School leaders gathered last winter when Eastern Randolph High School received the Lighthouse Award. Pictured, left to right, are Cecil Mock, former assistant principal; Cathy Waddell, assistant superintendent for curriculum and instruction with the Randolph County School System; principal Susan Chappell; RCSS superintendent Stephen Gainey; math teacher Ashley Inman; and retired JROTC advisor Lt. Col. Mike Williams. (Courtesy photo)
School’s deep staff of alums helps define culture
RAMSEUR – As principal Susan Chappell of Eastern Randolph High School reflected on the school receiving a major award on a statewide level during the past school year, one thing stood out.
That’s because many people responsible for the school’s success have roots within the district.
Eastern Randolph was one of two schools statewide to receive the 2021-22 Lighthouse School Award, which was presented by the North Carolina Association for Supervision and Curriculum Development.
Almost half of the school’s 78 staff members are Eastern Randolph alums.
In the nomination from the Randolph County School System, the memo pointed out that the school motto of “We are … ER” is so appropriate.
Among those with ties to the school is Chappell, a 1991 graduate.
“This is my home,” she said. “I grew up here.”
Chappell said that often data is used to promote accomplishments for a school, but she chose a different tactic.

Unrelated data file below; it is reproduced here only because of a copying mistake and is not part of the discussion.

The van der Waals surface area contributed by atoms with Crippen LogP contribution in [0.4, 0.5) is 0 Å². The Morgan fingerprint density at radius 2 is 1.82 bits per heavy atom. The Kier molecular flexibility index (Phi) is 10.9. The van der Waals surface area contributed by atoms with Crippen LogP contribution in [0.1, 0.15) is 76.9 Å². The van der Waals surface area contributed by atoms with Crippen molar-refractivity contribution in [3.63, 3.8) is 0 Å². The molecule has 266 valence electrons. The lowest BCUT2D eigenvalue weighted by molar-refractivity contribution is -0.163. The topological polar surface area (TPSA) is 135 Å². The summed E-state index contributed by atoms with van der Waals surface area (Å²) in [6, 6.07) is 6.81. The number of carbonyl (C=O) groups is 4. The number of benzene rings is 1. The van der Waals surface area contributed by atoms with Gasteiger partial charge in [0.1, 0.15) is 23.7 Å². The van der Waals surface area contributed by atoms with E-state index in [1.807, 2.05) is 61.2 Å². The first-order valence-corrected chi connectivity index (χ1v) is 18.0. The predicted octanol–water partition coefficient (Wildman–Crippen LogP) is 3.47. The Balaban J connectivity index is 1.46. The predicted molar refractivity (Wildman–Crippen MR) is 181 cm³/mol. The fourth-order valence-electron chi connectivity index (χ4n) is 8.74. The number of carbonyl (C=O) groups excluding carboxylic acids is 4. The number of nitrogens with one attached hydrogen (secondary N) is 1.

“What I chose to focus on was our school culture and how we were able to navigate the pandemic,” Chappell said. “We wanted to show what makes our school special.”
The Lighthouse Award is presented to schools that have furthered student achievement in innovative and creative ways and nurtured a positive and supportive school and community climate.
Eastern Randolph has about 600 students in the high school, making it the smallest RCSS high school.
“I was pleased that people recognized there are various ways to demonstrate success,” Chappell said.
Chappell became an assistant principal at the school in 2015. For the past 2 ½ years, she has been the principal. A few months after moving to the new role, the pandemic hit.
That’s when she said Eastern Randolph was able to stand tall.
“We problem-solved and we got through it and we’re better for it,” Chappell said.
That involved taking care of staff and students.
Staff members delivered food and study materials to students. They helped establish internet hot spots in the community, particularly because of the many rural areas within the district.
But the impact extended beyond those types of services.
“Making sure we were meeting their social and emotional needs,” Chappell said. “That need is still out there. It opened our eyes to some of the things our students are dealing with.”
Through receiving the Lighthouse Award, Chappell said she hopes that school pride has flourished and that what was achieved the past couple of years can be expanded.
“ ‘We are … ER’ may be a simple motto, but its meaning has roots that run deep,” the RCSS nomination read. “Those roots will ensure the success and fulfillment of generations of Wildcats to come.”
The other Lighthouse Award recipient for the past school year was Cedar Ridge Elementary School of the Surry County Schools.